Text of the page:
The MBA in India is bound to become more international. The Graduate Management Admission Council (GMAC), the organisation that owns the GMAT exam, has teamed up with nine leading Indian B-schools to promote India as an attractive MBA destination for international professionals.

The partners aim at convincing more foreign students to join India-based MBA programmes. The campaign targets 27 countries, including Germany, France and several countries in Asia and Africa, Economic Times reported, citing GMAC president Sangeet Chowfla.

The council has a ‘Study in India’ link on its official Graduate Management Admission Test (GMAT) exam website,, which international students looking to pursue business management courses frequent. The link leads to the website, which provides students with information about the country and specific B-schools. Potential candidates can learn about the local climate and cuisine, student housing, working in India, campus life, and course duration, among others.

The partners have also interviewed and created video blogs of foreign and domestic students talking about their educational and social experiences.


GMAC’s partners include the Indian Institutes of Management in Ahmedabad, Bangalore and Indore — besides Indian School of Business (ISB), SP Jain Institute of Management & Research (SPJIMR), Narsee Monjee Institute of Management Studies (NMIMS), Great Lakes Institute of Management (GLIM), IMT Ghaziabad, and Xavier University Bhubaneswar (XUB)

The initiative is in line with the Ministry of Human Resource Development’s directive to rebuild India’s attractiveness as a study destination for higher education in Africa, Middle East, and South and East Asia.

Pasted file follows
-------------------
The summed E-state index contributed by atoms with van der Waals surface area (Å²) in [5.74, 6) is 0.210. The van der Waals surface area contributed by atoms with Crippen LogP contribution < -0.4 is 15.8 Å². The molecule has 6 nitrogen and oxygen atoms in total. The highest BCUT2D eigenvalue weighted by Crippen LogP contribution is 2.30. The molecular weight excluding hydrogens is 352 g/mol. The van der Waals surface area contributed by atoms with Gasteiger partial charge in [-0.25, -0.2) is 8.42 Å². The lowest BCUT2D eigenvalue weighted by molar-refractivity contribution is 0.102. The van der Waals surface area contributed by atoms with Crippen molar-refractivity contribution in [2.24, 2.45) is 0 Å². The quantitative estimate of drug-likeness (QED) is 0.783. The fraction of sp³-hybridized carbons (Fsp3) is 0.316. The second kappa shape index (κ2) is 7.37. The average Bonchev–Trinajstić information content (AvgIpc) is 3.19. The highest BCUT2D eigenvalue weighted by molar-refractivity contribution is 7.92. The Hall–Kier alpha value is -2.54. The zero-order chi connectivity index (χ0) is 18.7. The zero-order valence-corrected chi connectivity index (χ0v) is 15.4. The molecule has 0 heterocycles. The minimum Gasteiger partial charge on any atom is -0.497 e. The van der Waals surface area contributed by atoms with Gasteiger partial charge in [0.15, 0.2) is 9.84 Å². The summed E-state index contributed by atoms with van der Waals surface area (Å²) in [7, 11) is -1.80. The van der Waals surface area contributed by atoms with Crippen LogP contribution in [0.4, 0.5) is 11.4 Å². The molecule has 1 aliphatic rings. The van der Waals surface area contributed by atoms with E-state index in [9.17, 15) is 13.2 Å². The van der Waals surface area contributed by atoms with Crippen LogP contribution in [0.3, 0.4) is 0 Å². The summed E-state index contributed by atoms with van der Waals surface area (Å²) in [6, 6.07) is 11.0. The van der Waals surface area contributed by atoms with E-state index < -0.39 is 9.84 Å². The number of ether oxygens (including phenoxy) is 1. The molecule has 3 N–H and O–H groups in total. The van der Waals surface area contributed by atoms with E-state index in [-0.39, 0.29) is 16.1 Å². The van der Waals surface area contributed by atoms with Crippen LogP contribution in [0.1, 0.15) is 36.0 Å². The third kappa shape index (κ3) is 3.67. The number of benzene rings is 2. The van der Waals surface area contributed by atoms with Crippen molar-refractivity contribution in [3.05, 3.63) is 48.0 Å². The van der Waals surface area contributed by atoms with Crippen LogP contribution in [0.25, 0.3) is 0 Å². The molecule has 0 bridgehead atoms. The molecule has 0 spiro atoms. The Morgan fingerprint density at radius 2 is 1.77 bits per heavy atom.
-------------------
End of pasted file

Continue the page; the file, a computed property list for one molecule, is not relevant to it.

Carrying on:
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Chowfla, the GMAC president, said India is not considered as a study destination on the same lines as western countries or even Singapore, Hong Kong, and increasingly Shanghai are. Now, GMAC is keen to change that. 

This is a first-of-its-kind programme that US-based GMAC has implemented in the world. The council owns and administrates the GMAT, a standardised test specifically designed for graduate business and management programmes. It has hundreds of member schools from several countries including Australia, the UK, China, France, and India. 


Chowfla said that post-Brexit and the US elections, students from all over the world have been increasingly saying they need to look at alternatives to the UK and US to do their MBA. 

Quality business schools have developed across the world now,” he said. “If you look at the global rankings from 20 years ago, it was a mix of US and UK schools. Today, the list includes schools from all over the world.” 

India boasts four business schools in the 2017 Financial Times Global MBA Ranking placing the country right after the US (51 schools), UK (13 schools) and China (5 schools) among the total of 19 countries that made it in the ranking. 

According to Chowfla, one of the main reasons for the council to market India as a destination for business education is the growing relevance of India to other countries and multinational companies. 

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India’s industrial structure is relevant to many countries in the emerging world as there are several business courses available in the country, he told Economic Times. “Yes, potential students can go to the US and learn things like derivative finance. But those aren’t even available in their own country. We (India) are much more relevant from that point of view,” Chowfla said. 

Chowfla said the initiative will not just benefit international students aspiring to study here, but also domestic MBA students. “If you think about business education to other education etc., you learn more from each other than you learn from professors,” he said. “Getting the right mix of students including foreign students is good. It’s not just about getting foreign students into India as a way to earn additional revenues, but the quality of education for Indian students becomes dramatically better when they study with foreign students.” 

Source: Economic Times